Jamie's hand is hurt. Let's do a six-panel comic!

Posted on January 15th, 2008

Sorry we're late. Jamie injured his hand over the weekend, "whipping up a batch of mortar." I have no idea if that's a euphemism and no desire to find out.

Thanks to everyone who wrote to share their thoughts on the Decapitator. I'm only sorry we didn't hear from the Decapitator himself. Or herself, as more than one reader was quick to suggest. Here's a small sample of reader feedback:

"What a crazy fuckhead."     -Michelle M.

"Kinda scary, although my guess is he/she is trying for an edgier version of Banksy. My guess: Copyranter."     -Patrick D.

"There are a million other culture jams I would pick before deciding to rip the head off of poster girls."     -Kyle D.

"The saddest thing of all is people thinking this is brilliant."     -DC McQueen

"Clever, I suppose, but it's not art. Vandalism for the techno-age."     -Zakk U.

"This is complete and utter bullshit by someone with obvious photoillustrative talent yet a complete lack of concepting skills."     -Kevin S.

"At the very least the person doing this needs therapy… but then again, anyone who takes the time to deface a High-School Musical ad is okay in my book. But... why didn’t they decapitate Zac Efron and the rest of that sickly delusional Up With People coterie?... Zac is the pure embodiment of evil and the face of everything that’s wrong with American Culture."     -Brian H.

These next two are long but definitely worth reading:

"The Decapitator is simply radically subverting the discourse around gender coding, appropriation and commodification of female sexuality, the male gaze, the pornoconsumerism of corporate marketing and its corresponding, exploitative effects on the global underclass. By confronting us with 'horror' tropes of brutal violence in the context of banal, reductive advertising, he’s forcing us to reflect on the inherent violence of beauty as commodity and our own complicity in it. Like Artaud, Michael Hanneke, Joe Orton, and even Sam Peckinpah at his most nihilistic, the Decapitator uses the outrage of violence and 'depravity' in an ultimately 'humane' way, as a schema to provoke us into re-evaluation and, ultimately, change.

"Or some shit.

"Ever since Joseph Beuys took over Art Land in 19-whocares, we’ve been inundated by crap like this. In addition to the Pill, Hollywood Squares, and Tang, the 60’s gave us the never-ending gift of empty, revolutionary-chic, radical art gestures. And every year, some art school kid thinks he’s ass-tinglingly original by 'staging an intervention' on a billboard or a statue or a soda cracker or whatever. That’s not so say some guerilla art or (god this phrase is so 90s) 'culture jamming' ( EWW!) isn’t pretty cool, but this ham-fisted Decapitator shit just bores and grates."     -The exceedingly-quotable Keith P.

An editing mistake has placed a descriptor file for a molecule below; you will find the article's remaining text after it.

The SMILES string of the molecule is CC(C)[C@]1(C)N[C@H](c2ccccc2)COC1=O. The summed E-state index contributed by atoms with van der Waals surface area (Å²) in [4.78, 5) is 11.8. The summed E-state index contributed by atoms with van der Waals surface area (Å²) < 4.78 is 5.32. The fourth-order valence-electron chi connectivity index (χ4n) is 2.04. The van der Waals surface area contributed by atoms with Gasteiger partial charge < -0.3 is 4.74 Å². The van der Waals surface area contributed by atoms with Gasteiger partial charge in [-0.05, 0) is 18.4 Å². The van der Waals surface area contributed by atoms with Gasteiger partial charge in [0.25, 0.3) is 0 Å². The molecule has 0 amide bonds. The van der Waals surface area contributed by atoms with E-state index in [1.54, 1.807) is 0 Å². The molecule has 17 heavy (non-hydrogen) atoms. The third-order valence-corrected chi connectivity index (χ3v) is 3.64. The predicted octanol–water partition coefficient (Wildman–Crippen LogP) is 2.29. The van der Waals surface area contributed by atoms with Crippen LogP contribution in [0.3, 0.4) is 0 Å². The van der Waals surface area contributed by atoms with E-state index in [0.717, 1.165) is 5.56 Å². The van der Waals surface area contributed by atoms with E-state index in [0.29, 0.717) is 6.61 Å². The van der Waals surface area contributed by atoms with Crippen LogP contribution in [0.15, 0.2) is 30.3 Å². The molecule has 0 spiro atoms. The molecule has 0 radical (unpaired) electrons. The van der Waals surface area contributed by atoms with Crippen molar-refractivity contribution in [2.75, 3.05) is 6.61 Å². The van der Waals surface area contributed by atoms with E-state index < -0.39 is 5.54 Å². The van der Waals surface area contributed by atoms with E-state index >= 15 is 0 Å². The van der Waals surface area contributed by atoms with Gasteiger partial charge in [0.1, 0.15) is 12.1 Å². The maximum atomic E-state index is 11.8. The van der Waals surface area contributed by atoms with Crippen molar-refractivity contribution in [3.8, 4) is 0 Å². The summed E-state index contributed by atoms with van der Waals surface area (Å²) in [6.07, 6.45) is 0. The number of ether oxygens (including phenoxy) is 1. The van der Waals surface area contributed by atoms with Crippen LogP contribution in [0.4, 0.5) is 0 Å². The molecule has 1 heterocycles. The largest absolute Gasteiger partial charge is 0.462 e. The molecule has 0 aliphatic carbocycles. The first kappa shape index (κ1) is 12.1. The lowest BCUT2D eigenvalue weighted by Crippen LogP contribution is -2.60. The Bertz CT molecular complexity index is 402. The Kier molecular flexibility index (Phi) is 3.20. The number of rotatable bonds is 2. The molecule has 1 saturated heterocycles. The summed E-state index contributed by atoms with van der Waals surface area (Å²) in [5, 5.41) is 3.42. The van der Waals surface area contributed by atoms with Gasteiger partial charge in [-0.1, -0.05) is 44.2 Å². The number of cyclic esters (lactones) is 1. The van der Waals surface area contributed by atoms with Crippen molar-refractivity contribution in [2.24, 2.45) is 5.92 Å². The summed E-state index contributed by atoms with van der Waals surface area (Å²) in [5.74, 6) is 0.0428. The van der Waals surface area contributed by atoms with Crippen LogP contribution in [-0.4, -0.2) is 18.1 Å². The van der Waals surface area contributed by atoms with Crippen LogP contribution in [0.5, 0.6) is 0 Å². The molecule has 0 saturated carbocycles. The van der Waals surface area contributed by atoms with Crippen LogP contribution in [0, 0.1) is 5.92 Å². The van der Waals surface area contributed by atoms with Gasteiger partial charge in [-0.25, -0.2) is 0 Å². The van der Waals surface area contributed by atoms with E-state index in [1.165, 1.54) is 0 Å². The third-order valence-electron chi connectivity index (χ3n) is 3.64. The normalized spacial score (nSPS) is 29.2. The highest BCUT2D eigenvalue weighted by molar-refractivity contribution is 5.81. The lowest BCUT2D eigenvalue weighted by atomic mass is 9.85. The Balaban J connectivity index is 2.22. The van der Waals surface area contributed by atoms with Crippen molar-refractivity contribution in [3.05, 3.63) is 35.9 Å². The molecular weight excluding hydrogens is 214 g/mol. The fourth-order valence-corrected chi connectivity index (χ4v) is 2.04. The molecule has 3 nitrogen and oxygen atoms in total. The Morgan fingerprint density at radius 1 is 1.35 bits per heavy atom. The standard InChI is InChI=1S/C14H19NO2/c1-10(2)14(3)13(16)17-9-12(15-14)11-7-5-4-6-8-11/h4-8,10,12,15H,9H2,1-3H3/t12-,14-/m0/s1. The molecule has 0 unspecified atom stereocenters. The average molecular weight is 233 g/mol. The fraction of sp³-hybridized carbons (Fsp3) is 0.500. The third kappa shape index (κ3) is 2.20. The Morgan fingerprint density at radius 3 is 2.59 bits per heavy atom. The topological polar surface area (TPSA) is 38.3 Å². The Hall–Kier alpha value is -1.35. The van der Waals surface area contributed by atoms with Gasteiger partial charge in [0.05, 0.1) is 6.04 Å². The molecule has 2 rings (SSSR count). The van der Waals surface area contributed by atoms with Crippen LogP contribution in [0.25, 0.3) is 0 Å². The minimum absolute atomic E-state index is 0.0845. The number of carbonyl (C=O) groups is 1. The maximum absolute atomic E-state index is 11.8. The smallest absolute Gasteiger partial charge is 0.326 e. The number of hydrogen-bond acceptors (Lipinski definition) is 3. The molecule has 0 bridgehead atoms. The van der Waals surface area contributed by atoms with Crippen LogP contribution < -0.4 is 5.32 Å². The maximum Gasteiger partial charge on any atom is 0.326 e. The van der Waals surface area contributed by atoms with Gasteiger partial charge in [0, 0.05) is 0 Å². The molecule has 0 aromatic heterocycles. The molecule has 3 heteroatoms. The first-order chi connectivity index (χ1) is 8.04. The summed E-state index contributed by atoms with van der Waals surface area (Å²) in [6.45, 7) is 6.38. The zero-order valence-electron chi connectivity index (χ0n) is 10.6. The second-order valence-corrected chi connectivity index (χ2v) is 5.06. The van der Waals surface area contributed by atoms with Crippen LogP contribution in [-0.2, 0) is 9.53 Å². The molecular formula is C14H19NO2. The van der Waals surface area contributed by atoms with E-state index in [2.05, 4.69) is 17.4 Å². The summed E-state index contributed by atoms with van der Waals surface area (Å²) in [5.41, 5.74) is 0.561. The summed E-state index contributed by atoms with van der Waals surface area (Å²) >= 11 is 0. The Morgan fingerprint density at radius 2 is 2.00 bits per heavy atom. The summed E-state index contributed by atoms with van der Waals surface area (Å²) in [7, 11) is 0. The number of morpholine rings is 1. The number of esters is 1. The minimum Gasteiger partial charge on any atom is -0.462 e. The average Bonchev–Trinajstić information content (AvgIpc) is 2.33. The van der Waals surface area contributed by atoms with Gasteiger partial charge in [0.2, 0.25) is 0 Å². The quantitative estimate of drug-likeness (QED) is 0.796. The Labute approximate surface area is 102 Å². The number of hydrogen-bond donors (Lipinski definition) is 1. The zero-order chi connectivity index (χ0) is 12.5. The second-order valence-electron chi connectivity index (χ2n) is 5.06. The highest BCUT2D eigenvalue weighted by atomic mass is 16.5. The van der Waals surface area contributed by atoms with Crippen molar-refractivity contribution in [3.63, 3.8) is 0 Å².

"unless you have a sample size greater than the one available on the flickr stream you linked to, i'm not sure that you can really draw any significant conclusions about the number of times a woman is decapitated in these works. similarly, as far as i am aware, the gender of the decapitator is unknown - is it possible that it is a woman making these images, perhaps as commentary on the decapitation of women in advertising? or even a man - who would be just as entitled to discuss sexism in the media as a woman would be. it seems to me that this body of work could be read in a number of different ways. i notice that one of the banner ads on your site (linking to the merchandise section) features a headless woman's torso, showing the underside of her breasts with your logo emblazoned across them. it's a little bit more subtle than a bloody head with a stump of vertebrae, but i fail to see how it's acceptable if you feel this way about the decapitator's work."     -Katie R.

A few "how do you know it's not a woman?" e-mails aside, Katie was the only reader to go on the offensive (though you can read more pro-Decapitator opinions here). I think she raises some interesting points, I love that she reviewed the archives for ammunition and I'm more than happy to respond:

Sample size: I'm familiar with the n>30 convention but I don't have to see thirty Uwe Boll movies to know he's a horrible filmmaker. Also, we're not talking about a random sample. Of the work produced thus far, the Decapitator has inarguably depicted violence against women more frequently than violence against men.

Gender: It's certainly possible that a woman created these images, though I find the "brutal violence against women as feminist statement" argument highly suspect. If the individual had instead used a magic marker to draw a penis ejaculating on the model's face, would you regard it as insightful commentary on the sexual objectification of women in advertising?

Our banner ad: I hope I'm not the only one who sees a difference between a photorealistic image of a gushing neck stump and a cartoon cropped to highlight the T-shirt we're selling. Any interpretation of symbolic decapitation is completely unintentional, just as today's comic was never intended to suggest leglessness. If anything, it was meant to suggest that we are socially maladroit idiots with an encyclopedic knowledge of '80s cartoons. In this, I think we have succeeded.

I have no defence for the charge of gratuitous neathage.


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